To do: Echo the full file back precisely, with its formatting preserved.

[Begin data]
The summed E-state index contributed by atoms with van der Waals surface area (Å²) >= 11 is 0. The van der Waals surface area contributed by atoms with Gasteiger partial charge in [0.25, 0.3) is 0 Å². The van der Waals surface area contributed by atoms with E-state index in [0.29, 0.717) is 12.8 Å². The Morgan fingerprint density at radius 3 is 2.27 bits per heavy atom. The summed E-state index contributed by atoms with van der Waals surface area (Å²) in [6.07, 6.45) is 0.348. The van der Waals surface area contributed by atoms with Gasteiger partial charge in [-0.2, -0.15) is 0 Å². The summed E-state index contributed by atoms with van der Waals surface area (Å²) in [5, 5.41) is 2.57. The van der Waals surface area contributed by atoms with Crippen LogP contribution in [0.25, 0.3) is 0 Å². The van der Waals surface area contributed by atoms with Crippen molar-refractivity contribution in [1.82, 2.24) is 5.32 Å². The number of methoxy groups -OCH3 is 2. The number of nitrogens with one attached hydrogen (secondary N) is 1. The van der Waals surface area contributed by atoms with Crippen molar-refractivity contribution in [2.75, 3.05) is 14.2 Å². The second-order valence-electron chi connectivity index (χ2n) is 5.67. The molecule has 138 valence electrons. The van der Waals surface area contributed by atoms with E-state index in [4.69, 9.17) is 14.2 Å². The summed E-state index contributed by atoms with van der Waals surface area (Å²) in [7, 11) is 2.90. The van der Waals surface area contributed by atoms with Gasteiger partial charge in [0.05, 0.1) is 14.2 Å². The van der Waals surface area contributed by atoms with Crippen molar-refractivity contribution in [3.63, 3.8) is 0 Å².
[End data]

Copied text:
The summed E-state index contributed by atoms with van der Waals surface area (Å²) >= 11 is 0. The van der Waals surface area contributed by atoms with Gasteiger partial charge in [0.25, 0.3) is 0 Å². The van der Waals surface area contributed by atoms with E-state index in [0.29, 0.717) is 12.8 Å². The Morgan fingerprint density at radius 3 is 2.27 bits per heavy atom. The summed E-state index contributed by atoms with van der Waals surface area (Å²) in [6.07, 6.45) is 0.348. The van der Waals surface area contributed by atoms with Gasteiger partial charge in [-0.2, -0.15) is 0 Å². The summed E-state index contributed by atoms with van der Waals surface area (Å²) in [5, 5.41) is 2.57. The van der Waals surface area contributed by atoms with Crippen LogP contribution in [0.25, 0.3) is 0 Å². The van der Waals surface area contributed by atoms with Crippen molar-refractivity contribution in [1.82, 2.24) is 5.32 Å². The number of methoxy groups -OCH3 is 2. The number of nitrogens with one attached hydrogen (secondary N) is 1. The van der Waals surface area contributed by atoms with Crippen molar-refractivity contribution in [2.75, 3.05) is 14.2 Å². The second-order valence-electron chi connectivity index (χ2n) is 5.67. The molecule has 138 valence electrons. The van der Waals surface area contributed by atoms with E-state index in [4.69, 9.17) is 14.2 Å². The summed E-state index contributed by atoms with van der Waals surface area (Å²) in [7, 11) is 2.90. The van der Waals surface area contributed by atoms with Gasteiger partial charge in [0.05, 0.1) is 14.2 Å². The van der Waals surface area contributed by atoms with Crippen molar-refractivity contribution in [3.63, 3.8) is 0 Å².